The indefatigable Nancy Friedman sends along a sentence from a New Yorker blog post by Adam Gopnik: “Then Bob Dylan showed up from Minnesota—telling various tales about places he had never actually been, with his naff, made-up name—having nothing but genius.”
She sent it along, of course, because Gopnik (a native Canadian who has lived in the U.S. and written for American publications for numerous decades) used the word naff.
The OED defines the adjective as “Unfashionable, vulgar; lacking in style, inept; worthless, faulty.” The first citation is a 1966 quote from B. Took & M. Feldman in B. Took, (1989): “I couldn’t be doing with a garden like this… I mean all them horrible little naff gnomes”
The OED has a lengthy etymological note, which I have slightly abridged:
Origin unknown . Probably unrelated to slightly earlier
Various theories have been proposed as to the origin of this word. It has been suggested that it is (in Polari slang: see ) < naff in naff omi a dreary man (compare ), in which naff may perhaps be < Italian gnaffa despicable person (16th cent.).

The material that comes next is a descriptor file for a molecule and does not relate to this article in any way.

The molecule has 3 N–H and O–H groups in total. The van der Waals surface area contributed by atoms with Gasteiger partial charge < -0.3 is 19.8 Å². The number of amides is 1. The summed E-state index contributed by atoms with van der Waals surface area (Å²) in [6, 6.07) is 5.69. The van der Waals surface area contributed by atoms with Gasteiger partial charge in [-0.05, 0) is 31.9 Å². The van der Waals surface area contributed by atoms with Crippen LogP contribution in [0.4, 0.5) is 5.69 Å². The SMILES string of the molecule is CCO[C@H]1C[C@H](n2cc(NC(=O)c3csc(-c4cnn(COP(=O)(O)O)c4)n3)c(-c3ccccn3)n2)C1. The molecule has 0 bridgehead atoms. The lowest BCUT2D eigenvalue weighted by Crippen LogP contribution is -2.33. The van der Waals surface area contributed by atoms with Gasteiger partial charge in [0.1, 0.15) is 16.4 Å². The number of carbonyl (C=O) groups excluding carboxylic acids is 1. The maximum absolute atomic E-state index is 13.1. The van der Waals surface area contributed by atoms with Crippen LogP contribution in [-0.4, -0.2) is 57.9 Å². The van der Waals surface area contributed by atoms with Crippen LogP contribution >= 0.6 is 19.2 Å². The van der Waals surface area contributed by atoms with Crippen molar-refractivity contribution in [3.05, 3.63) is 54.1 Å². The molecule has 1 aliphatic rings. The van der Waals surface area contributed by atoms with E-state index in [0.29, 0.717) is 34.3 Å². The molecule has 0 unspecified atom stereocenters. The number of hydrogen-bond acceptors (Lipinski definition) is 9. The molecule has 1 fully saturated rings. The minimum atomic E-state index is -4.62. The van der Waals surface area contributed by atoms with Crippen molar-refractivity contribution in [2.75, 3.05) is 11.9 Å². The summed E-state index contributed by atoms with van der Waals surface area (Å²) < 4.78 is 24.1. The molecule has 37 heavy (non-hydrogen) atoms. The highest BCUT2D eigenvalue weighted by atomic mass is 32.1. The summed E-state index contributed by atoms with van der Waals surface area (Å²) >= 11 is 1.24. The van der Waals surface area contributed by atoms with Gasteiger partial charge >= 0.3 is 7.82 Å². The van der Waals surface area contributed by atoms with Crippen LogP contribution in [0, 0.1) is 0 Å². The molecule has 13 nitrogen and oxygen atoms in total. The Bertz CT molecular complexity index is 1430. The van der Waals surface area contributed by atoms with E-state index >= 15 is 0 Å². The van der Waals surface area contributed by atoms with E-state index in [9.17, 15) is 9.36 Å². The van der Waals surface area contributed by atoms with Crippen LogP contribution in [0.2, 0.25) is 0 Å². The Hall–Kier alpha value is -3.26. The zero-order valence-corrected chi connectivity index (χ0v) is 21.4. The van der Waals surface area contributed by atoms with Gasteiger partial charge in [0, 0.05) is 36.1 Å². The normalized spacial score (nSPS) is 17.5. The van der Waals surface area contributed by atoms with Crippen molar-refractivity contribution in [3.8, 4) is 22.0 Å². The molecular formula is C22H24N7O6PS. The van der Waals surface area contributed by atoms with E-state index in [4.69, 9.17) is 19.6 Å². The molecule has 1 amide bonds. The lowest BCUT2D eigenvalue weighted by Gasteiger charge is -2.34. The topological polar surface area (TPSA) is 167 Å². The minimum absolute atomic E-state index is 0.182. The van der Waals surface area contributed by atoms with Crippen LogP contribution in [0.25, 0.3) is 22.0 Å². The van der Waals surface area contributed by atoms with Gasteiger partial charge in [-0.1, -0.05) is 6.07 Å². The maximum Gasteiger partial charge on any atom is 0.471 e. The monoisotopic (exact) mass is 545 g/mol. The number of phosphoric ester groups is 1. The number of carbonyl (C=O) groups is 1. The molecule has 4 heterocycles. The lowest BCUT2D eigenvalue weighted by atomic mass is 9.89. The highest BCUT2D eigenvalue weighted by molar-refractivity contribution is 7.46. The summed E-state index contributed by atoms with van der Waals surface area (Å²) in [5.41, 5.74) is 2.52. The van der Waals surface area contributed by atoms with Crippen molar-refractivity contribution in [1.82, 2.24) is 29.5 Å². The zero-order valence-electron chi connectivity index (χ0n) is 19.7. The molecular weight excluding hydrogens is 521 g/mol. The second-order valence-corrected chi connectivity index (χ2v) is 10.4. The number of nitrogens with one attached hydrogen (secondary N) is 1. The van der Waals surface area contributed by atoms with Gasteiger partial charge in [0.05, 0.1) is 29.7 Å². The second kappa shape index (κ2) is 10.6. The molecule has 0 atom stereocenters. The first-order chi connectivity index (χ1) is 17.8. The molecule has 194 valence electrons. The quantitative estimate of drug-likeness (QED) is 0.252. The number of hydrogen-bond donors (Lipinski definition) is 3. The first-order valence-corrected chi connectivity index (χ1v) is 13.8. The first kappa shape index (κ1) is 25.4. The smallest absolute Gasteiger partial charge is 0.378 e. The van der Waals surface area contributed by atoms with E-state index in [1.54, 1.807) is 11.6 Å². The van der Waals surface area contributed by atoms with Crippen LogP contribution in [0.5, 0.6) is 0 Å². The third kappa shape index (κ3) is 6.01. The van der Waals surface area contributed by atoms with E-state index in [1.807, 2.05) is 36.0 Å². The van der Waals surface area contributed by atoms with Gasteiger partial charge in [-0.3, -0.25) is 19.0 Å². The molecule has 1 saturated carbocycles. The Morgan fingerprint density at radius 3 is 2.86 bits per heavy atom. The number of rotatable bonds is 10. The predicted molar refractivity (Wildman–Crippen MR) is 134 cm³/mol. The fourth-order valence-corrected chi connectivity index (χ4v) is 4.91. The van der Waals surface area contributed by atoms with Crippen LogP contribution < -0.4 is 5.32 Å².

One of the most popular theories is the suggestion that the word is perhaps an acronym either < the initial letters of Normal As Fuck , or < the initial letters of Not Available For Fucking , but this seems to be a later rationalization. O.E.D. Suppl. (1976) compares the earlier English regional (northern) forms naffhead , naffin , naffy , all denoting a simpleton or idiot (see Eng. Dial. Dict. s.v. Naff v.), and also , , and ,
The OED defines the “unrelated” verb naff, bluntly, as “fuck,” and notes it is often followed by off.
The etymology may be unknown, but it is unquestionably the case that naff is British to the core. I searched the entire run of The New Yorker (which has been publishing since 1925) and found seven previous naffs. Six either referred to a person named Naff or were spoken or written by British people. The seventh was from, yes, Adam Gopnik, who wrote in 2004: “Being an expert on wine and writing about it is what the English call ‘naff,’ embarrassing and uncool…” (“Uncool” is right, but I’m not sure about “embarrassing.”)
The New York Times has been publishing since 1851, so has printed naff more than the New Yorker, though not that much more. Twenty-one times in the Times’ pages, the word either been uttered or written by a British person, or presented as a British term. On three occasions, it has been used by the fashion writers Suzy Menkes and Cathy Horyn. That leaves this quote, from a 1999 review of Martin Gardner’s Annotated Alice: “An English author, one fears, would have found it ”naff,’ embarrassing, to point out what a hansom cab is…”
The writer of the review? Adam Gopnik.